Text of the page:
Each month, The Stone House Center for Public Humanities interviews a humanities scholar or community member and asks them everything from why they believe the humanities are important to what they're currently binge-watching. We hope that our new blog series, Coffee & Questions, will inspire you, introduce you to a variety of people and fields, as well as create new conversations.
This month's guest is Gisela Dieter, Associate Professor of Spanish at SRU since 2005. She received her PhD in Hispanic Languages and Literatures from the University of Pittsburgh, PA in 2008 where she also minored in Spanish Linguistics. Dieter has a Master of Arts in History from Youngstown State University and two Bachelor of Science Degrees from Clarion University of PA in Communications and Business. Born and raised in Panama, Dieter’s fields of expertise, interest and research are Panamanian and Cuban Literature, Women Writers, National Identity, African Diaspora, Second Language Acquisition and Pedagogy. A passion for learning and teaching drives Dieter’s dynamic classroom style where she strives to offer her students valuable information to help them improve their communicative and cultural competence in the Spanish Language aiming at helping students become effective professionals in our diverse and multicultural job market.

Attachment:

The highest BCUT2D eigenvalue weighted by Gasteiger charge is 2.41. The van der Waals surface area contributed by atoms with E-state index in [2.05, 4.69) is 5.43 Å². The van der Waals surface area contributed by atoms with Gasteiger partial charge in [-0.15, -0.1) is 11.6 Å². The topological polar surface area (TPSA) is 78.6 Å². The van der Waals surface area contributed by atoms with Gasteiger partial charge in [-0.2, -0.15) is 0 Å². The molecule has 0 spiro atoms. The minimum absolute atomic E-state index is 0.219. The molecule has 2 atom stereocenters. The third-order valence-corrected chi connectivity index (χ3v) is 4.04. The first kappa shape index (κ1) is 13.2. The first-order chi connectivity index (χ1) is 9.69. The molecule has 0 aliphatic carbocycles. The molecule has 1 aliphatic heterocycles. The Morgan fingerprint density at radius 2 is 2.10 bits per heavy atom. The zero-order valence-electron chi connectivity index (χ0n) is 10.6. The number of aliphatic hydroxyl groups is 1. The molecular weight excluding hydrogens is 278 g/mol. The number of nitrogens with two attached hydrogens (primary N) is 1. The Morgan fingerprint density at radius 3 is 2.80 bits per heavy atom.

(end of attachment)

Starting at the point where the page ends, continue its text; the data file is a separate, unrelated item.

What inspires you in your current position/role?
In a word: Students. That is my personal reality: students inspire me. Teachers often speak of that moment, that almost sacred moment when the light goes on and there are visible sparks in the eyes of learners…well, that is the moment I seek. I’m not going to lie, it doesn’t happen every single time, but when it does happen…the daily struggles of the profession are suddenly totally worth it. I know it sounds cliché, but it is true in my experience. This past spring semester, in my Reading in Spanish, for instance, students demonstrated such a range and depth of analysis that, suddenly, a Monday evening class was something I looked forward to! And it was not just academic insight, I was able to witness personal growth as well. There was this moment, while I was walking around one of the small-reading/discussion groups, I overheard the students saying to one another: “I can’t believe this kind of stuff actually happened here in the States! Men, I have to read up on this. I don’t know &%$#@.” Seeing my students learning about their own reality and culture in a Spanish class, to me, carries immense weight and truly inspires me in my current position as a teacher.
What work experiences (past or present) have been the most educational for you, and why?